Palm Springs council to consider cap on number of short-term rental permits

Ema Sasic Paul Albani-Burgio
Palm Springs Desert Sun
Racquet Club Estates is one of seven Palm Springs neighborhoods housing the majority of the city's new short-term rentals, according to city data.

Palm Springs may soon cap the number of short-term vacation rental permits if the city council moves forward with recommendations that will be presented at its meeting Thursday.

The 11-member Vacation Rental Work Group recommends capping permits at 2,500 citywide, plus passing a new rule that no neighborhood could have more than 10% of properties used as short-term vacation rentals.  

The group recommends grandfathering in existing permits, as well as any application that's already been submitted.

The council is not set to vote on any changes Thursday. Instead, it will discuss what changes it might support and whether it wants city staff to draft amendments to city code that it would then vote on at a future meeting.

Council members have said they're open to new rules for short-term rentals, but that an outright ban is not on the table.

"I hope the public is taking away from the conversation that we've had today that we're trying to act tactically and act in a fashion that is balanced," Mayor Lisa Middleton said during a council meeting in March. "We're not trying to make radical change here."

On Friday, Middleton told The Desert Sun the study group's recommendations appear to be thoughtful and balanced. She said she looks forward to the group, council members and the public discussing them at the upcoming meeting, adding that city officials have worked hard to "make this a hospitality option that is available to those who follow our very strict rules."

Growth in rentals

Palm Springs is already close to reaching 2,500 vacation rentals: There were 2,445 as of July 28.

Vacation rentals have increased steadily in the city over the past five years. There were 1,888 in December 2017, 2,004 in December 2019 and 2,268 in December 2021.

Neighborhoods with the highest percentage of homes used as short-term rentals include Racquet Club Estates at 39%; Sunmor at 28% and Twin Palms and El Rancho Vista Estates at 27%. There are 12 neighborhoods where at least 17% of homes have active vacation rental permits.

In response to residents' concerns over the growing number of rentals, especially in some neighborhoods, the city council asked staff in March to put together a working group of residents to recommend changes.

The city received 124 applications to join the group, and 11 members were selected. They include several homeowners, multiple homeowner's association board members, a Realtor and four members of Palm Springs Vacation Rentals Owners and Renters, an organization with around 1,400 members that advocates for "responsible vacation rental ownership and management."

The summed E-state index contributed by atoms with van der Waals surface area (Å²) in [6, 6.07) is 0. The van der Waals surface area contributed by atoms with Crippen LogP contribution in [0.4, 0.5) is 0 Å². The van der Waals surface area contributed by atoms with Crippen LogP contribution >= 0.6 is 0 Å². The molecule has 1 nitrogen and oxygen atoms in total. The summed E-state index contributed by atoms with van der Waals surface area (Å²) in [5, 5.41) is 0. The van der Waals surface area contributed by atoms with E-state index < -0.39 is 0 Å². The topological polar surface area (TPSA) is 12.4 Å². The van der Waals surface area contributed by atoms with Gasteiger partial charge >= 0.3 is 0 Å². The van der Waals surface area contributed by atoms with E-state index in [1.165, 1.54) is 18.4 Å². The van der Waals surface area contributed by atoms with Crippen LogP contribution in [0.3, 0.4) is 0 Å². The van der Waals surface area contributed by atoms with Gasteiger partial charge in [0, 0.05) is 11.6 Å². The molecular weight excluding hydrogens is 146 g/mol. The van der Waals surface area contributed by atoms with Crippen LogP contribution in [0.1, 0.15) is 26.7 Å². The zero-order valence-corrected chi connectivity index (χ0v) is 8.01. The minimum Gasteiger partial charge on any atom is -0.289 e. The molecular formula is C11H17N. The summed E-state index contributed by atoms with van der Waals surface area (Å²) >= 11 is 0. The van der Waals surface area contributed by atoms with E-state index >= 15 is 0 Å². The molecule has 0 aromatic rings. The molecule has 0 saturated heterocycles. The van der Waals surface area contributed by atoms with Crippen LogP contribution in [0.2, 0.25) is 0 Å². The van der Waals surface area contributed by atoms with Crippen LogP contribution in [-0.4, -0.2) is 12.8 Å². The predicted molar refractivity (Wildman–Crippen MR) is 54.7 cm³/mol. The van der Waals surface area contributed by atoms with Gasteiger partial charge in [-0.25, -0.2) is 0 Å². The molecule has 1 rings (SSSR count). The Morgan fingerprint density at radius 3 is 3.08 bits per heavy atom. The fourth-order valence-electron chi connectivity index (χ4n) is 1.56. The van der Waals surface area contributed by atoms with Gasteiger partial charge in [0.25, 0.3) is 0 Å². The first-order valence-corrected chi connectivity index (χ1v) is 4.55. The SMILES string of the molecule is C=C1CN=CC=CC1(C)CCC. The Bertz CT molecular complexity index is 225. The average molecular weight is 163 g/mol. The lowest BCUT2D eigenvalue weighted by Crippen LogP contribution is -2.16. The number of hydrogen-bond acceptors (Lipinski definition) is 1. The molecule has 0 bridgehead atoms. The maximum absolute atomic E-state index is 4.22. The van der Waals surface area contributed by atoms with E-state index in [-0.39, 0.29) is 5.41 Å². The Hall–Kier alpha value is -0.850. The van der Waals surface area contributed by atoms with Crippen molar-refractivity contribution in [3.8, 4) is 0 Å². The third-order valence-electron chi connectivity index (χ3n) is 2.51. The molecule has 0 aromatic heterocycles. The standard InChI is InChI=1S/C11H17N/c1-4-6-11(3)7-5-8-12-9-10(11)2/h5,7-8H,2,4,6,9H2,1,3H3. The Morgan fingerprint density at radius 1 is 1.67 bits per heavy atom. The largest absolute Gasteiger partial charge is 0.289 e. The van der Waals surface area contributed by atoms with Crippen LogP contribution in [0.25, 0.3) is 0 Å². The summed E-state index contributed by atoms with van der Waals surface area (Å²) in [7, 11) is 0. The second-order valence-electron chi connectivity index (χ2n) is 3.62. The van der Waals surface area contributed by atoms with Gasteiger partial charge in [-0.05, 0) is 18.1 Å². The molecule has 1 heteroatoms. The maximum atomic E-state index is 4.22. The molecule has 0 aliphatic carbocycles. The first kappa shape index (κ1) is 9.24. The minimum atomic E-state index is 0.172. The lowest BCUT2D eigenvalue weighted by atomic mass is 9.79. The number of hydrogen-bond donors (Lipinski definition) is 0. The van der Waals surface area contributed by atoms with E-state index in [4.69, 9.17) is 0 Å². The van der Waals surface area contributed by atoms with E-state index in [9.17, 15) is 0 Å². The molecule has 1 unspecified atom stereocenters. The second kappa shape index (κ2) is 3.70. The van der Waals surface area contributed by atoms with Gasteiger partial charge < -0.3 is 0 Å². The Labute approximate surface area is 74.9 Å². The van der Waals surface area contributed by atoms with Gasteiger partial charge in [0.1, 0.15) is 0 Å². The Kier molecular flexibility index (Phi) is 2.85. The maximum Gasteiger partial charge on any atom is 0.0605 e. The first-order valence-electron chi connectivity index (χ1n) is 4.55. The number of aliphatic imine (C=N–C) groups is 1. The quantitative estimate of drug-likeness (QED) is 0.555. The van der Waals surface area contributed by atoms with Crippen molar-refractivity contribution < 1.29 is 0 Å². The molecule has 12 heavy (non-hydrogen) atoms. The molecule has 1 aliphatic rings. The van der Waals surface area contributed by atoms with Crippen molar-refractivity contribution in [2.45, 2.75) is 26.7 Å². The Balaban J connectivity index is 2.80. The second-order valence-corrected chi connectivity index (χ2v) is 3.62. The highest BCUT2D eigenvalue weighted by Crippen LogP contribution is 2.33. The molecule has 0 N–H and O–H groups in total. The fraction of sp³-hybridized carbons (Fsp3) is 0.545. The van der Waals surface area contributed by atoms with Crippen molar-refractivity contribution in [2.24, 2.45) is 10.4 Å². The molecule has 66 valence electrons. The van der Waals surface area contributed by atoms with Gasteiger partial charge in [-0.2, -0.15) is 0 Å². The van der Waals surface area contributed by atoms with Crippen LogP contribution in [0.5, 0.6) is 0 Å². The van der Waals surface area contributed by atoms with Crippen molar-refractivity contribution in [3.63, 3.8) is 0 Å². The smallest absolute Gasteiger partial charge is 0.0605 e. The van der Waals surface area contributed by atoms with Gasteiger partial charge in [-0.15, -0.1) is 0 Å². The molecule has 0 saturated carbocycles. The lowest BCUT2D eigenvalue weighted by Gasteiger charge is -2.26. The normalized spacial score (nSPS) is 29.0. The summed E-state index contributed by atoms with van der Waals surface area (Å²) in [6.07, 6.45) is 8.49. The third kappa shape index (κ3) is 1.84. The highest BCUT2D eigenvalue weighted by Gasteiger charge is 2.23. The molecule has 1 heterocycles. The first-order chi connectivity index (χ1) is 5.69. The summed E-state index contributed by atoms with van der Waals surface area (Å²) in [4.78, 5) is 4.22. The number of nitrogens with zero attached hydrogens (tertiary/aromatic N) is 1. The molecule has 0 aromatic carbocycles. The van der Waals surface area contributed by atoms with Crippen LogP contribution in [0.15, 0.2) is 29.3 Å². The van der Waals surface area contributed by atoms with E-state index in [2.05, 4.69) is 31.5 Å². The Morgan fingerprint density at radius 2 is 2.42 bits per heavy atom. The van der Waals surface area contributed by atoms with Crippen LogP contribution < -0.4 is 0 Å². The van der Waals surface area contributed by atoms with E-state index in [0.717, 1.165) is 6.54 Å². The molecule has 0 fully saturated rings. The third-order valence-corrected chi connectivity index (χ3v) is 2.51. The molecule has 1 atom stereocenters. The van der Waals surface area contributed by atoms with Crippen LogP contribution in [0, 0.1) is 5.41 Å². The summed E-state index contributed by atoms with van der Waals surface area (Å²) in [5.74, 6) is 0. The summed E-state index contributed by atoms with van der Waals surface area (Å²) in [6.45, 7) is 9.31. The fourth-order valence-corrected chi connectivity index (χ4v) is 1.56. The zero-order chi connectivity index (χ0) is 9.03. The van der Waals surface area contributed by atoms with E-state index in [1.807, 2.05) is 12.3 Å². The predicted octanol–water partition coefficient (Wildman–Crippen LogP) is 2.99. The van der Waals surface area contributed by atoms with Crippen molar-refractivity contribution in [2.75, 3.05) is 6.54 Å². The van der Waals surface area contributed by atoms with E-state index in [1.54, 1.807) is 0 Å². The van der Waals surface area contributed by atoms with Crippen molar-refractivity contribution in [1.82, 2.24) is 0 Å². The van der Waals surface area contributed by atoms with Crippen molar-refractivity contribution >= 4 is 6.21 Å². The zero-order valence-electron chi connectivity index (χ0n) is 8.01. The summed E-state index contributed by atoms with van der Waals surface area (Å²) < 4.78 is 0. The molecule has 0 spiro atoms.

Over the course of several meetings, the working group had discussions and votes on both a citywide cap and caps for each neighborhood, with a majority of the members voting to support both the 2,500-permit citywide cap and 10% neighborhood caps.

The working group also wrote in its report that the solution for Palm Springs' affordable housing issues "should start with the construction of more affordable housing, such as multi-family housing."

Dispute within group

Working group member Hank Plante said the recommendations are the "best compromise that will ever be on the table."

"Under this plan no one loses anything. No one with an short-term rental permit will be forced to give it up. No money will be lost to the City," he said in an email. "The number of short-term rentals in over-saturated neighborhoods will decrease very slowly and will take many years or even decades, given the low turnover rate of Palm Springs homes."

Bruce Hoban, a member of the working group who is also a co-founder and board member of the vacation rental owners group, said both he and group support the 2,500 citywide cap. 

"We are always concerned about the balance between vacation rentals and residents across the city," he said. "By limiting the number, we hope to ensure we don't get bad actors in the vacation rental community."

However, Hoban said he and the group oppose the 10% neighborhood cap, which he called "a giant social experiment" that could cause property owners to put rentals in areas that don't have many.

He said people come to Palm Springs for historic houses and experiences that are concentrated in certain neighborhoods and that if they are not available, some people could lose interest in coming to Palm Springs altogether. 

He also questioned how the 10% number was chosen, and said it did not appear to be based on any data or analysis. 

Palm Springs is not the only area to consider temporary bans on short-term rentals recently. The Riverside County Board of Supervisors approved a 45-day moratorium on new short-term rentals in Idyllwild, Pine Cove and Mountain Center, as well as in the unincorporated Temecula Valley wine country, this month. An ordinance for Joshua Tree and other high desert communities was also approved this summer.

Ema Sasic covers entertainment and health in the Coachella Valley. Reach her at ema.sasic@desertsun.com or on Twitter @ema_sasic. Paul Albani-Burgio covers breaking news and the City of Palm Springs. Follow him on Twitter @albaniburgiop or email paul.albani-burgio@desertsun.com.